The line functions in the previous section count text lines, delimited only by newline characters. By contrast, these functions count screen lines, which are defined by the way the text appears on the screen. A text line is a single screen line if it is short enough to fit the width of the selected window, but otherwise it may occupy several screen lines.
In some cases, text lines are truncated on the screen rather than
continued onto additional screen lines. In these cases,
vertical-motion moves point much like
Because the width of a given string depends on the flags that control
the appearance of certain characters,
differently, for a given piece of text, depending on the buffer it is
in, and even on the selected window (because the width, the truncation
flag, and display table may vary between windows). See Usual Display Conventions.
These functions scan text to determine where screen lines break, and thus take time proportional to the distance scanned.
This function moves point to the start of the screen line count screen lines down from the screen line containing point. If count is negative, it moves up instead. If count is zero, point moves to the visual start of the current screen line.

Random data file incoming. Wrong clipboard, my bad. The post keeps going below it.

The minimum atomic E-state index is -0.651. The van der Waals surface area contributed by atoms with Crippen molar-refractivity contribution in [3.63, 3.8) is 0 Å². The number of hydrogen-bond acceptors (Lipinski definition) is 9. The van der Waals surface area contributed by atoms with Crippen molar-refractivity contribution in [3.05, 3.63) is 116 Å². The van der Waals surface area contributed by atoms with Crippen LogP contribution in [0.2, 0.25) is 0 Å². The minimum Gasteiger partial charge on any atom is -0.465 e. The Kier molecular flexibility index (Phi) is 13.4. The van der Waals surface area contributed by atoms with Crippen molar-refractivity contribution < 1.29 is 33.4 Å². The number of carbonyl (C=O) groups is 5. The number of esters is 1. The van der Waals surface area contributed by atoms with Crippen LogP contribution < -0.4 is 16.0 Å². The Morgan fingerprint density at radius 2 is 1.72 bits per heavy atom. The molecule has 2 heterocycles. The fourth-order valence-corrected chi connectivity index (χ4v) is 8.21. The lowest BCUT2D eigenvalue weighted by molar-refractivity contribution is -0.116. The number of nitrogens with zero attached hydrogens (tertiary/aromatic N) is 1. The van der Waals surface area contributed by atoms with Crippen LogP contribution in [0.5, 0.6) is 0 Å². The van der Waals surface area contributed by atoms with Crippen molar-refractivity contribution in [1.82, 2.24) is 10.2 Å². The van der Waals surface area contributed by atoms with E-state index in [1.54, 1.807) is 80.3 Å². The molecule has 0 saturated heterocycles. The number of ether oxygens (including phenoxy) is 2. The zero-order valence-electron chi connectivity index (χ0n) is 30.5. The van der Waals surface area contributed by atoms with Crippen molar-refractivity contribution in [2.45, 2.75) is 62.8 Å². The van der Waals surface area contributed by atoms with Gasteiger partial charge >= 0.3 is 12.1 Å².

The count argument can be a cons cell,
(cols . lines), instead of an integer. Then the function moves by
lines screen lines, as described for count above, and puts
point cols columns from the visual start of that screen line.
The value of cols can be a float, and is interpreted in units of
the frame’s canonical character width (see Frame Font); this
allows specifying accurate horizontal position of point when the
target screen line uses variable fonts. Note that cols are
counted from the visual start of the line; if the window is
scrolled horizontally (see Horizontal Scrolling), the column where
point will end is in addition to the number of columns by which the